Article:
Rating for Style: B
Rating for Substance: B-


Image Transfer

Aspect Ratio2.35:1 - Widescreen
Original Aspect Ratioyes

Image Transfer Review: Once you realize that Sweet Home Alabama was filmed to look rather soft, this transfer is actually quite nice. Colors look bright and saturated, blacks are nice and solid, and shadow detail is good. I noticed no aliasing or artifacting, though some edge enhancement is present. The source material looks quite clean, with no obvious graininess.

Image Transfer Grade: B


Audio Transfer

 LanguageRemote Access
Dolby Digital
English, Frenchyes

Audio Transfer Review: Audio is offered in a nice 5.1 track that's actually surprisingly active. It's still rather front heavy, which is expected for a romantic comedy, but it also features good surround use, either as support for the pop songs on the soundtrack or for effects like thunder and rain. Dialogue is nice and clear as well, and the front soundstage is nice and wide, exhibiting decent directionality.

Audio Transfer Grade: B+


Disc Extras

Animated menu with music
Scene Access with 12 cues and remote access
Subtitles/Captions in English with remote access
8 Deleted Scenes
1 Alternate Endings
1 Feature/Episode commentary by director Andy Tennant
Packaging: Scanavo
Picture Disc
1 Disc
1-Sided disc(s)
Layers: RSDL

Extra Extras:
  1. SHeDAISY music video, Mine All Mine
Extras Review: Sweet Home Alabama includes some decent supplements, but it feels a little weak. As much as I complain about the routine HBO-style featurettes, it's still nice to hear interviews with the actors or get a peek behind the scenes. And where is the trailer?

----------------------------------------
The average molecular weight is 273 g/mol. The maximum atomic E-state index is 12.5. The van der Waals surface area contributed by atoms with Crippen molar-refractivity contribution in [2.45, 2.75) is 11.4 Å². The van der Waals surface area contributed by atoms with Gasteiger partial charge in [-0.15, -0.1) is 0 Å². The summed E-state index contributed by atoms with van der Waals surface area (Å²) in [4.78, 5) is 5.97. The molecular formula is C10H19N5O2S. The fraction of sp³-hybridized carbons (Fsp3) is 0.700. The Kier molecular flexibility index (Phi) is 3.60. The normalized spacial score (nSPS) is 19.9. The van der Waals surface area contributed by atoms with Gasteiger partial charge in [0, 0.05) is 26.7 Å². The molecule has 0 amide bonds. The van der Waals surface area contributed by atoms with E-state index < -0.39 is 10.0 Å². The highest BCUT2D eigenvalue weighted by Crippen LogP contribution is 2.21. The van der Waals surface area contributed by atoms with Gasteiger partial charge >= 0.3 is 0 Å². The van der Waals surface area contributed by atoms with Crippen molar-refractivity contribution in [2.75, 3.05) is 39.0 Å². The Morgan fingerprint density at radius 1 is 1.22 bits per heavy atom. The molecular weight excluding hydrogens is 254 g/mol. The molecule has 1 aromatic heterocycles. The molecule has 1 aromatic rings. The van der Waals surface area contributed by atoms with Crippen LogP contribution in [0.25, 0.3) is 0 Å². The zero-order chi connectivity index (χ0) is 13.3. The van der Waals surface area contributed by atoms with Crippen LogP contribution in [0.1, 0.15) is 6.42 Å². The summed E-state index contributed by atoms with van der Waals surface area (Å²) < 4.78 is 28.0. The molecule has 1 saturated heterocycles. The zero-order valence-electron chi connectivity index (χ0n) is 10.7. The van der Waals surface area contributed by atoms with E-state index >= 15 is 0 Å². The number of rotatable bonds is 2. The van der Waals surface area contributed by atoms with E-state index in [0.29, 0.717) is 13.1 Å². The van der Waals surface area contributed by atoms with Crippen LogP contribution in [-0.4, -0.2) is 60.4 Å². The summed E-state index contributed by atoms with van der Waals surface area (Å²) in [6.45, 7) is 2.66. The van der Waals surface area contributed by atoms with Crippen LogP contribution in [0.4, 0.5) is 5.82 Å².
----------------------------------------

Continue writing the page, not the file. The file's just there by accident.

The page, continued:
I can't complain about the presentation of the eight deleted scenes, though. They are included in their original aspect ratio, with fairly good picture quality, and nice video introductions from the director, so you don't end up watching the same scene twice. The excised footage is fairly interesting—an entire character was left on the cutting room floor—and Tennant's explanations for cutting them are worthwhile. Also of interest is a bizarre, weirdly morbid alternate ending, also with an introduction from Tennant.

The director gets more airtime with his commentary track. Though he does have the tendency to overanalyze the plot and gush about the cast (it's only a lightweight romantic comedy, after all), he shares enough production stories, technical details, and personal recollections to keep fans of the film listening.

Rounding out the disc is a music video for the song Mine All Mine from the country girl group SHeDAISY.

Extras Grade: C+


Final Comments

Sweet Home Alabama is a comfortably formulaic romantic comedy that survives on the strength of its star. It doesn't feature many memorable moments or big laughs, but it is an entirely pleasant diversion. The DVD from Buena Vista is a little light on supplements, but the audio and video quality are good enough to recommend a purchase to fans.